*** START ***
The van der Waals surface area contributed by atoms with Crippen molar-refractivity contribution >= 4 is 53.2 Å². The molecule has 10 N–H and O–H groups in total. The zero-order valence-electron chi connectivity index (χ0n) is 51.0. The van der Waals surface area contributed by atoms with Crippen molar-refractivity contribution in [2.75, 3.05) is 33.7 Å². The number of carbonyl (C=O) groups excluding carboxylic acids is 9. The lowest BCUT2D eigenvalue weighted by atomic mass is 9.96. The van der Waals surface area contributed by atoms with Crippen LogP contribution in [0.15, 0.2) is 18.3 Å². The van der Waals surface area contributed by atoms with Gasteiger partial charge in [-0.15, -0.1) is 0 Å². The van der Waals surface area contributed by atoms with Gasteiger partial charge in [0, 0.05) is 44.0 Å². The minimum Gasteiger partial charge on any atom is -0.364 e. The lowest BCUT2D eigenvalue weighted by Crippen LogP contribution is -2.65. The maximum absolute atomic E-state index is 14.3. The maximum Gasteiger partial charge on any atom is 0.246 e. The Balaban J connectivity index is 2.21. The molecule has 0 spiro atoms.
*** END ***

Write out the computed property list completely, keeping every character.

The van der Waals surface area contributed by atoms with Crippen molar-refractivity contribution >= 4 is 53.2 Å². The molecule has 10 N–H and O–H groups in total. The zero-order valence-electron chi connectivity index (χ0n) is 51.0. The van der Waals surface area contributed by atoms with Crippen molar-refractivity contribution in [2.75, 3.05) is 33.7 Å². The number of carbonyl (C=O) groups excluding carboxylic acids is 9. The lowest BCUT2D eigenvalue weighted by atomic mass is 9.96. The van der Waals surface area contributed by atoms with Crippen LogP contribution in [0.15, 0.2) is 18.3 Å². The van der Waals surface area contributed by atoms with Gasteiger partial charge in [-0.15, -0.1) is 0 Å². The van der Waals surface area contributed by atoms with Gasteiger partial charge in [0, 0.05) is 44.0 Å². The minimum Gasteiger partial charge on any atom is -0.364 e. The lowest BCUT2D eigenvalue weighted by Crippen LogP contribution is -2.65. The maximum absolute atomic E-state index is 14.3. The maximum Gasteiger partial charge on any atom is 0.246 e. The Balaban J connectivity index is 2.21. The molecule has 0 spiro atoms.